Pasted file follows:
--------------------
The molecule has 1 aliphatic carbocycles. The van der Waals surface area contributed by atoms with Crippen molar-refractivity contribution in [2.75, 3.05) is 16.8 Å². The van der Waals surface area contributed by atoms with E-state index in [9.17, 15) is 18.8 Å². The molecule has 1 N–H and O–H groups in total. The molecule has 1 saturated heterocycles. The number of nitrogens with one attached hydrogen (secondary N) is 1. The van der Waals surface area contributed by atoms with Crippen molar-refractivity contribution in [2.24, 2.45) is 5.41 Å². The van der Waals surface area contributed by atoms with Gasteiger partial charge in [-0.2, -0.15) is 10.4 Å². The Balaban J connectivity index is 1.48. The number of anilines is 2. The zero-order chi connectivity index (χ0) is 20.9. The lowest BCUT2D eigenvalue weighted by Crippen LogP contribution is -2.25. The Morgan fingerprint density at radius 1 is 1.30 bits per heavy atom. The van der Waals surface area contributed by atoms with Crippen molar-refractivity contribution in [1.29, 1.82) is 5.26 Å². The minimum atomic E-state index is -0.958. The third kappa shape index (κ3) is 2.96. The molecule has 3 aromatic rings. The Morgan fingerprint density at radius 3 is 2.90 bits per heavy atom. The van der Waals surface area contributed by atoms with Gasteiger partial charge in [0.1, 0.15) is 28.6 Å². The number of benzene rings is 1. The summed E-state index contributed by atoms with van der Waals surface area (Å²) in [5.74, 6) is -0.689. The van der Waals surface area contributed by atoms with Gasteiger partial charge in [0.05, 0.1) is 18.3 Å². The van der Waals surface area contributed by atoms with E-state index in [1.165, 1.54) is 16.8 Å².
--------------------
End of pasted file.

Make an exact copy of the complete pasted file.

The molecule has 1 aliphatic carbocycles. The van der Waals surface area contributed by atoms with Crippen molar-refractivity contribution in [2.75, 3.05) is 16.8 Å². The van der Waals surface area contributed by atoms with E-state index in [9.17, 15) is 18.8 Å². The molecule has 1 N–H and O–H groups in total. The molecule has 1 saturated heterocycles. The number of nitrogens with one attached hydrogen (secondary N) is 1. The van der Waals surface area contributed by atoms with Crippen molar-refractivity contribution in [2.24, 2.45) is 5.41 Å². The van der Waals surface area contributed by atoms with Gasteiger partial charge in [-0.2, -0.15) is 10.4 Å². The Balaban J connectivity index is 1.48. The number of anilines is 2. The zero-order chi connectivity index (χ0) is 20.9. The lowest BCUT2D eigenvalue weighted by Crippen LogP contribution is -2.25. The Morgan fingerprint density at radius 1 is 1.30 bits per heavy atom. The van der Waals surface area contributed by atoms with Crippen molar-refractivity contribution in [1.29, 1.82) is 5.26 Å². The minimum atomic E-state index is -0.958. The third kappa shape index (κ3) is 2.96. The molecule has 3 aromatic rings. The Morgan fingerprint density at radius 3 is 2.90 bits per heavy atom. The van der Waals surface area contributed by atoms with Gasteiger partial charge in [0.1, 0.15) is 28.6 Å². The number of benzene rings is 1. The summed E-state index contributed by atoms with van der Waals surface area (Å²) in [5.74, 6) is -0.689. The van der Waals surface area contributed by atoms with Gasteiger partial charge in [0.05, 0.1) is 18.3 Å². The van der Waals surface area contributed by atoms with E-state index in [1.165, 1.54) is 16.8 Å².